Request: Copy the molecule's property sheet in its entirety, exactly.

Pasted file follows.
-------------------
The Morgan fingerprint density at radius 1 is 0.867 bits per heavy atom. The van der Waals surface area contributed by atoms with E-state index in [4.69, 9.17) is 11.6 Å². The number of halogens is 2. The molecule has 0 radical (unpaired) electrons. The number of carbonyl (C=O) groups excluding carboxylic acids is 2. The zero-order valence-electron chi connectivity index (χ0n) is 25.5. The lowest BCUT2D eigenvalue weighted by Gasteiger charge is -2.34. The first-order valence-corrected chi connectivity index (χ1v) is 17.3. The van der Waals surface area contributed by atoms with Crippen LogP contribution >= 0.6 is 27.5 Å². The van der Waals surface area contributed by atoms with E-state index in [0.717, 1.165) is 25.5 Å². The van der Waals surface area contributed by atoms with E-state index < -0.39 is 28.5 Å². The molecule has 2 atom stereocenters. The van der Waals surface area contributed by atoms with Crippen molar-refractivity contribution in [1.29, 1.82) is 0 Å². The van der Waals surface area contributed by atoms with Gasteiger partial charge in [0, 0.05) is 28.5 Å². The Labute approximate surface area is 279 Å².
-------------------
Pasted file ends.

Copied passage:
The Morgan fingerprint density at radius 1 is 0.867 bits per heavy atom. The van der Waals surface area contributed by atoms with E-state index in [4.69, 9.17) is 11.6 Å². The number of halogens is 2. The molecule has 0 radical (unpaired) electrons. The number of carbonyl (C=O) groups excluding carboxylic acids is 2. The zero-order valence-electron chi connectivity index (χ0n) is 25.5. The lowest BCUT2D eigenvalue weighted by Gasteiger charge is -2.34. The first-order valence-corrected chi connectivity index (χ1v) is 17.3. The van der Waals surface area contributed by atoms with Crippen LogP contribution >= 0.6 is 27.5 Å². The van der Waals surface area contributed by atoms with E-state index in [0.717, 1.165) is 25.5 Å². The van der Waals surface area contributed by atoms with E-state index < -0.39 is 28.5 Å². The molecule has 2 atom stereocenters. The van der Waals surface area contributed by atoms with Crippen molar-refractivity contribution in [1.29, 1.82) is 0 Å². The van der Waals surface area contributed by atoms with Gasteiger partial charge in [0, 0.05) is 28.5 Å². The Labute approximate surface area is 279 Å².